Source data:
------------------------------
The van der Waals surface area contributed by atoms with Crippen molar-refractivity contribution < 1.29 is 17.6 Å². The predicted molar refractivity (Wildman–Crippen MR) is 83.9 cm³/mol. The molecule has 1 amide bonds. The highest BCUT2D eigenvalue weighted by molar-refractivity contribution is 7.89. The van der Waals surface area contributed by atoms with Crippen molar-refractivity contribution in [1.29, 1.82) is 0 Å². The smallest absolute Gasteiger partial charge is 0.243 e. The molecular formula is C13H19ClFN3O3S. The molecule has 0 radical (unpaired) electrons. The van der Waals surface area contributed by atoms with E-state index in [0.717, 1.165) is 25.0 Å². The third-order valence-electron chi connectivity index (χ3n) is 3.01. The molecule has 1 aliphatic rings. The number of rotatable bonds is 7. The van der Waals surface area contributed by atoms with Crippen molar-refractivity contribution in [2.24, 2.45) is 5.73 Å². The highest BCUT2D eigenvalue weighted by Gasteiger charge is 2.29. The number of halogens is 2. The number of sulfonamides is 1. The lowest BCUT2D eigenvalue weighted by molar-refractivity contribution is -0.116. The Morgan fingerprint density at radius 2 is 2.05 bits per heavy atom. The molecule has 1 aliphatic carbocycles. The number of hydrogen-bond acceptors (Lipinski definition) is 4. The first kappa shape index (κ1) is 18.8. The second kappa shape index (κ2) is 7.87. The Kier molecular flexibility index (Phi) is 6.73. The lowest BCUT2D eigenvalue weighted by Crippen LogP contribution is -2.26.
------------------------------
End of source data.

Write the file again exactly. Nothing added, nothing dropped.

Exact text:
The van der Waals surface area contributed by atoms with Crippen molar-refractivity contribution < 1.29 is 17.6 Å². The predicted molar refractivity (Wildman–Crippen MR) is 83.9 cm³/mol. The molecule has 1 amide bonds. The highest BCUT2D eigenvalue weighted by molar-refractivity contribution is 7.89. The van der Waals surface area contributed by atoms with Crippen molar-refractivity contribution in [1.29, 1.82) is 0 Å². The smallest absolute Gasteiger partial charge is 0.243 e. The molecular formula is C13H19ClFN3O3S. The molecule has 0 radical (unpaired) electrons. The van der Waals surface area contributed by atoms with E-state index in [0.717, 1.165) is 25.0 Å². The third-order valence-electron chi connectivity index (χ3n) is 3.01. The molecule has 1 aliphatic rings. The number of rotatable bonds is 7. The van der Waals surface area contributed by atoms with Crippen molar-refractivity contribution in [2.24, 2.45) is 5.73 Å². The highest BCUT2D eigenvalue weighted by Gasteiger charge is 2.29. The number of halogens is 2. The number of sulfonamides is 1. The lowest BCUT2D eigenvalue weighted by molar-refractivity contribution is -0.116. The Morgan fingerprint density at radius 2 is 2.05 bits per heavy atom. The molecule has 1 aliphatic carbocycles. The number of hydrogen-bond acceptors (Lipinski definition) is 4. The first kappa shape index (κ1) is 18.8. The second kappa shape index (κ2) is 7.87. The Kier molecular flexibility index (Phi) is 6.73. The lowest BCUT2D eigenvalue weighted by Crippen LogP contribution is -2.26.